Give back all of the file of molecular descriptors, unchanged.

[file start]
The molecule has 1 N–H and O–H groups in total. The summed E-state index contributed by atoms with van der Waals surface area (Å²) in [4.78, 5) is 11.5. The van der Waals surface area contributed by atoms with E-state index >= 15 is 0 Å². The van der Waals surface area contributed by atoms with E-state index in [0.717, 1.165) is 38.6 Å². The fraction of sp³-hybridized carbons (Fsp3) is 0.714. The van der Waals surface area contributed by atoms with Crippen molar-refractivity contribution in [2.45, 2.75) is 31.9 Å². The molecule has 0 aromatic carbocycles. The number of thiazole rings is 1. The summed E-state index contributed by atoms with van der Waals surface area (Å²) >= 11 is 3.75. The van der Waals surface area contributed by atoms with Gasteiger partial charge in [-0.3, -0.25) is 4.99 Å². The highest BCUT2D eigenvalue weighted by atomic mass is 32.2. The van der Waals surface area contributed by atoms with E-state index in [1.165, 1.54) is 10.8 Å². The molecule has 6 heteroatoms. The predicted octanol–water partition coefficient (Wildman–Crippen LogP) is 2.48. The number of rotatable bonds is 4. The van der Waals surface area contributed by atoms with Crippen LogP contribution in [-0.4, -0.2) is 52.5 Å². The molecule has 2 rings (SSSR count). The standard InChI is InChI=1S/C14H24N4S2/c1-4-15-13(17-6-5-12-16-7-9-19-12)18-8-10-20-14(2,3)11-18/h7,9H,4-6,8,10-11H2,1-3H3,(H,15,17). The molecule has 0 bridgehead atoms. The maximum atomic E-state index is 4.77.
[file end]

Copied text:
The molecule has 1 N–H and O–H groups in total. The summed E-state index contributed by atoms with van der Waals surface area (Å²) in [4.78, 5) is 11.5. The van der Waals surface area contributed by atoms with E-state index >= 15 is 0 Å². The van der Waals surface area contributed by atoms with E-state index in [0.717, 1.165) is 38.6 Å². The fraction of sp³-hybridized carbons (Fsp3) is 0.714. The van der Waals surface area contributed by atoms with Crippen molar-refractivity contribution in [2.45, 2.75) is 31.9 Å². The molecule has 0 aromatic carbocycles. The number of thiazole rings is 1. The summed E-state index contributed by atoms with van der Waals surface area (Å²) >= 11 is 3.75. The van der Waals surface area contributed by atoms with Gasteiger partial charge in [-0.3, -0.25) is 4.99 Å². The highest BCUT2D eigenvalue weighted by atomic mass is 32.2. The van der Waals surface area contributed by atoms with E-state index in [1.165, 1.54) is 10.8 Å². The molecule has 6 heteroatoms. The predicted octanol–water partition coefficient (Wildman–Crippen LogP) is 2.48. The number of rotatable bonds is 4. The van der Waals surface area contributed by atoms with Crippen LogP contribution in [-0.4, -0.2) is 52.5 Å². The molecule has 2 rings (SSSR count). The standard InChI is InChI=1S/C14H24N4S2/c1-4-15-13(17-6-5-12-16-7-9-19-12)18-8-10-20-14(2,3)11-18/h7,9H,4-6,8,10-11H2,1-3H3,(H,15,17). The molecule has 0 bridgehead atoms. The maximum atomic E-state index is 4.77.